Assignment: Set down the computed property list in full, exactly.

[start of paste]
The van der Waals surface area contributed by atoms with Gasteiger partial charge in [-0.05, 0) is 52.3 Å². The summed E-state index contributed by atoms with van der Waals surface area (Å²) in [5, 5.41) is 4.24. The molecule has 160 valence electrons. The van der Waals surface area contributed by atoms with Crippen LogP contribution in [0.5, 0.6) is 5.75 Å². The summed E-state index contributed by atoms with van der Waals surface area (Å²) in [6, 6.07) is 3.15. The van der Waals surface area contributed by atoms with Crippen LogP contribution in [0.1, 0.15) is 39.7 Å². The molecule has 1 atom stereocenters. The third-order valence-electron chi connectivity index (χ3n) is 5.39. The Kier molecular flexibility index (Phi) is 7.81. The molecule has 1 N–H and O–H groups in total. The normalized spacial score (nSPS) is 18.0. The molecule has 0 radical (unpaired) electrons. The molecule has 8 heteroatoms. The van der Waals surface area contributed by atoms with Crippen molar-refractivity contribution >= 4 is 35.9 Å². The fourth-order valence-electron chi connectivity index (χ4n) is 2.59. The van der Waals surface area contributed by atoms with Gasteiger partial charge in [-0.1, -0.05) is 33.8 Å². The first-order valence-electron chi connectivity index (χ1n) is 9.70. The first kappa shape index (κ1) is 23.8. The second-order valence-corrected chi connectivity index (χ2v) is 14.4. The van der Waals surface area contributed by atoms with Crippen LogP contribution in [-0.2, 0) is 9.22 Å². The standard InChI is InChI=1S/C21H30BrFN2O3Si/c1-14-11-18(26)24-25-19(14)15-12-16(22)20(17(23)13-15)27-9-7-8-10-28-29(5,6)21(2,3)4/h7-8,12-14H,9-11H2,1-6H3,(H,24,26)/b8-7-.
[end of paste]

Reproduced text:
The van der Waals surface area contributed by atoms with Gasteiger partial charge in [-0.05, 0) is 52.3 Å². The summed E-state index contributed by atoms with van der Waals surface area (Å²) in [5, 5.41) is 4.24. The molecule has 160 valence electrons. The van der Waals surface area contributed by atoms with Crippen LogP contribution in [0.5, 0.6) is 5.75 Å². The summed E-state index contributed by atoms with van der Waals surface area (Å²) in [6, 6.07) is 3.15. The van der Waals surface area contributed by atoms with Crippen LogP contribution in [0.1, 0.15) is 39.7 Å². The molecule has 1 atom stereocenters. The third-order valence-electron chi connectivity index (χ3n) is 5.39. The Kier molecular flexibility index (Phi) is 7.81. The molecule has 1 N–H and O–H groups in total. The normalized spacial score (nSPS) is 18.0. The molecule has 0 radical (unpaired) electrons. The molecule has 8 heteroatoms. The van der Waals surface area contributed by atoms with Crippen molar-refractivity contribution >= 4 is 35.9 Å². The fourth-order valence-electron chi connectivity index (χ4n) is 2.59. The van der Waals surface area contributed by atoms with Gasteiger partial charge in [-0.1, -0.05) is 33.8 Å². The first-order valence-electron chi connectivity index (χ1n) is 9.70. The first kappa shape index (κ1) is 23.8. The second-order valence-corrected chi connectivity index (χ2v) is 14.4. The van der Waals surface area contributed by atoms with Crippen LogP contribution in [-0.2, 0) is 9.22 Å². The standard InChI is InChI=1S/C21H30BrFN2O3Si/c1-14-11-18(26)24-25-19(14)15-12-16(22)20(17(23)13-15)27-9-7-8-10-28-29(5,6)21(2,3)4/h7-8,12-14H,9-11H2,1-6H3,(H,24,26)/b8-7-.